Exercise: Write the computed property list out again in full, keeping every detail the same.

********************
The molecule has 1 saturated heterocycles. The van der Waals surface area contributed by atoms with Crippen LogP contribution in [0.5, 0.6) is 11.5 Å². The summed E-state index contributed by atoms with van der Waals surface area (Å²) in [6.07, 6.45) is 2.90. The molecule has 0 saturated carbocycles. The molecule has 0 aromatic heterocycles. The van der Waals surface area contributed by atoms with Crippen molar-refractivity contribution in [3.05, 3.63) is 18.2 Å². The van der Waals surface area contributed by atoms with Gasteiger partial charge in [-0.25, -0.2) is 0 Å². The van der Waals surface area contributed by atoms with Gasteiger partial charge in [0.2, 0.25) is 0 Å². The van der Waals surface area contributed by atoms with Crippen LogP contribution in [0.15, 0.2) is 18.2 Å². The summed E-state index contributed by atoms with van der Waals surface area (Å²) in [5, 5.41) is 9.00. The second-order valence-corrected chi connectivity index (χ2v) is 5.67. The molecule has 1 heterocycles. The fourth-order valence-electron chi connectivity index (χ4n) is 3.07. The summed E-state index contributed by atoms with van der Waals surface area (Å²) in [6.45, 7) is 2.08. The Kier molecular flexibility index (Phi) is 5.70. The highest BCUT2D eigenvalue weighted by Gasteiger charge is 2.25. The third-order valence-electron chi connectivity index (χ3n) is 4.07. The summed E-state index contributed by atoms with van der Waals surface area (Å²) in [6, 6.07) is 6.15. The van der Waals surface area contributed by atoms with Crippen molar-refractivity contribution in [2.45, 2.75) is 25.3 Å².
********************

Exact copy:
The molecule has 1 saturated heterocycles. The van der Waals surface area contributed by atoms with Crippen LogP contribution in [0.5, 0.6) is 11.5 Å². The summed E-state index contributed by atoms with van der Waals surface area (Å²) in [6.07, 6.45) is 2.90. The molecule has 0 saturated carbocycles. The molecule has 0 aromatic heterocycles. The van der Waals surface area contributed by atoms with Crippen molar-refractivity contribution in [3.05, 3.63) is 18.2 Å². The van der Waals surface area contributed by atoms with Gasteiger partial charge in [-0.25, -0.2) is 0 Å². The van der Waals surface area contributed by atoms with Gasteiger partial charge in [0.2, 0.25) is 0 Å². The van der Waals surface area contributed by atoms with Crippen LogP contribution in [0.15, 0.2) is 18.2 Å². The summed E-state index contributed by atoms with van der Waals surface area (Å²) in [5, 5.41) is 9.00. The second-order valence-corrected chi connectivity index (χ2v) is 5.67. The molecule has 1 heterocycles. The fourth-order valence-electron chi connectivity index (χ4n) is 3.07. The summed E-state index contributed by atoms with van der Waals surface area (Å²) in [6.45, 7) is 2.08. The Kier molecular flexibility index (Phi) is 5.70. The highest BCUT2D eigenvalue weighted by Gasteiger charge is 2.25. The third-order valence-electron chi connectivity index (χ3n) is 4.07. The summed E-state index contributed by atoms with van der Waals surface area (Å²) in [6, 6.07) is 6.15. The van der Waals surface area contributed by atoms with Crippen molar-refractivity contribution in [2.45, 2.75) is 25.3 Å².